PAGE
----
Posted: February 21, 2022
Last modified: February 21, 2022

Deep purple, rustic red, and lush green are among the iconic hues of the City of Winter Park, which features peacock feathers, brick streets, and other colorful sights. Those colors are now permanently on display at Fairbanks Avenue near I-4.

The art installation, known as Rhythmic Colors, was designed, developed, and installed as part of the I-4 Ultimate Art Endowment program — an initiative that set aside $1.5 million to fund permanent public art in various cities and counties along the I-4 Ultimate corridor.

Rhythmic Colors was designed by RLF Architects and installed in October. It is the second of five art projects now in place as finishing touches are underway on I-4 Ultimate.

The team at RLF Architects, which typically designs buildings, was eager to jump on this project when the call for artists came from Winter Park. General contractors LokiVon & Associates were thrilled to work on the new project for the city.

“I think the best part of the process was working with my teammates and believing that we could do it,” RLF graphic designer Jocelynn White said.

LokiVon & Associates President and CEO Joshua Marinov added, “My favorite part of the project is the aesthetic and bringing another modern design element to the City of Winter Park.”

Steven Purcell, project designer, grew up in Winter Park, and knew that the colors of the city would provide inspiration. Part of the process involved viewing a cross section of Winter Park and looking for colors that stood out.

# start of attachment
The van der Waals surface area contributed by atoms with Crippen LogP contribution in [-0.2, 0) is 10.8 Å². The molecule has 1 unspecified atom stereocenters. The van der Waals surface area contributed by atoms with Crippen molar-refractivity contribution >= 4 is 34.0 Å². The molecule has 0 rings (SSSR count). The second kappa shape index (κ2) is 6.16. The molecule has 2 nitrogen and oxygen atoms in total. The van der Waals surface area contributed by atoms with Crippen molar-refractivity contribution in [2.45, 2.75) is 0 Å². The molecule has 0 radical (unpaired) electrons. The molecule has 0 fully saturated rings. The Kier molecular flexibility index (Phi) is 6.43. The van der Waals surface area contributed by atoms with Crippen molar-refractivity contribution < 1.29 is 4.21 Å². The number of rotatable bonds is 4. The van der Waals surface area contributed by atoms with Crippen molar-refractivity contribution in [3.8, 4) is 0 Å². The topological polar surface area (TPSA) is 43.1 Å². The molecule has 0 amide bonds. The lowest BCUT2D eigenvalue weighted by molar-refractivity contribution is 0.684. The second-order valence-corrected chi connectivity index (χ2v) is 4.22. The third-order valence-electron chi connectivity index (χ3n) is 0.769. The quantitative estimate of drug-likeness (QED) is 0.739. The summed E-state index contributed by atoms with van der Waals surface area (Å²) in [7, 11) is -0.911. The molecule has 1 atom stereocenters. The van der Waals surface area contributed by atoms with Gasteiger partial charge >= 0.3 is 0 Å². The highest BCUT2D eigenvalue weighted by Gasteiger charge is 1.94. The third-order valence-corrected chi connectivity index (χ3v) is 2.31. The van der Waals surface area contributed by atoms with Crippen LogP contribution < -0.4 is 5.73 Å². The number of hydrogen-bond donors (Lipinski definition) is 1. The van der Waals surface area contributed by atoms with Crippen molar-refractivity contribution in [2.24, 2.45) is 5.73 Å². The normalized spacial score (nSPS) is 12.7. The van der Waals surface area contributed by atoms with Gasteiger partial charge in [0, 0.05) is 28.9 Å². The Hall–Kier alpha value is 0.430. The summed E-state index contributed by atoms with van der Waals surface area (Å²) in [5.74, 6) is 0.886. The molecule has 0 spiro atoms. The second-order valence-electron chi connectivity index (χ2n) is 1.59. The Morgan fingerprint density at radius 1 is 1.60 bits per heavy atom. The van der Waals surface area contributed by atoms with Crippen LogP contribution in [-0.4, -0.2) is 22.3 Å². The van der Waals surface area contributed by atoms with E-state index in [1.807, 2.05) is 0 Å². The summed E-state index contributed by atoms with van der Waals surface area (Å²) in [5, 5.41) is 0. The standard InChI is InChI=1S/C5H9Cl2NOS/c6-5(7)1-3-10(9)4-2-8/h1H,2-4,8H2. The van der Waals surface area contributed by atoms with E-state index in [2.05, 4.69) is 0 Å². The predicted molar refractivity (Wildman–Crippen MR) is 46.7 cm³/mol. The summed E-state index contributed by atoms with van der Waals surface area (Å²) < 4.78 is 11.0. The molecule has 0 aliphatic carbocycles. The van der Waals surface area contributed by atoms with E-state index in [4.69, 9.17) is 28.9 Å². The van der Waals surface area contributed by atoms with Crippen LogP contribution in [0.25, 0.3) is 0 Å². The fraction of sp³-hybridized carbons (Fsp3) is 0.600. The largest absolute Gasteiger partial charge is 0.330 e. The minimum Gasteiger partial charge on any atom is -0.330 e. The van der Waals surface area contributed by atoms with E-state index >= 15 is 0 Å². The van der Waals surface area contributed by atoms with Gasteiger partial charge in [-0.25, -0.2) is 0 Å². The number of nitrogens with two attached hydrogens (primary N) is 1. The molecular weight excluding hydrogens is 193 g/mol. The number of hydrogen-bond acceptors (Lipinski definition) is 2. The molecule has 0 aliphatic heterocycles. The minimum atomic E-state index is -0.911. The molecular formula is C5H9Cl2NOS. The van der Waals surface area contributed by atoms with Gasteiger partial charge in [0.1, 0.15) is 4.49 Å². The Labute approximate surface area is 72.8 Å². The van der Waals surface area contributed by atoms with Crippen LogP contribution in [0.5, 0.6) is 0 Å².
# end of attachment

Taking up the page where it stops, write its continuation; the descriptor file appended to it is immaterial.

“I want [people] to see Winter Park in an abstract feature,” he said. “I want them to go beyond some of the clichés and be able to see Winter Park as raw color—as vivid, visible light reaching your eyes and evoking some type of thought and feeling of Winter Park.”

The geometric shape of the 18-foot-tall poles mimics movement, and part of the rhythm comes from how light hits the installation, even at night.

A company called 15 Lightyears donated an off-grid solar system that illuminates the art installation. The goal was to create movement with the lighting and to also illuminate the installation so it can be admired no matter the time of day.

Lisa Pearcy, CEO and founder of 15 Lightyears, said she connected with the design and construction teams because of their unique approach to solar light.

Donating the lighting was also personal for Pearcy, who often travels with her family during spring break and likes to remember a piece of artwork from each trip. Unable to travel in 2020, Pearcy saw the opportunity to contribute to art in her hometown as a bright light.
“I think [art] can really bring value to creating a memory and a place,” she said. “I hope that this art installation does that to every car that passes by.”

Danny Humphress, chair of the Winter Park Public Art Advisory Board, and City of Winter Park Mayor Phil Anderson share the same sentiment.

“I hope that a little bit of that feeling of delight that I have when I go by it, the citizens of Winter Park and visitors to our city will get as well,” Humphress said.

“This is something that welcomes us into Winter Park, and it says a friendly goodbye as we leave,” Anderson said.

More installations will break ground in the coming weeks. Interested in learning more? Continue to check the I-4 Ultimate Art Endowment page for updates and more information.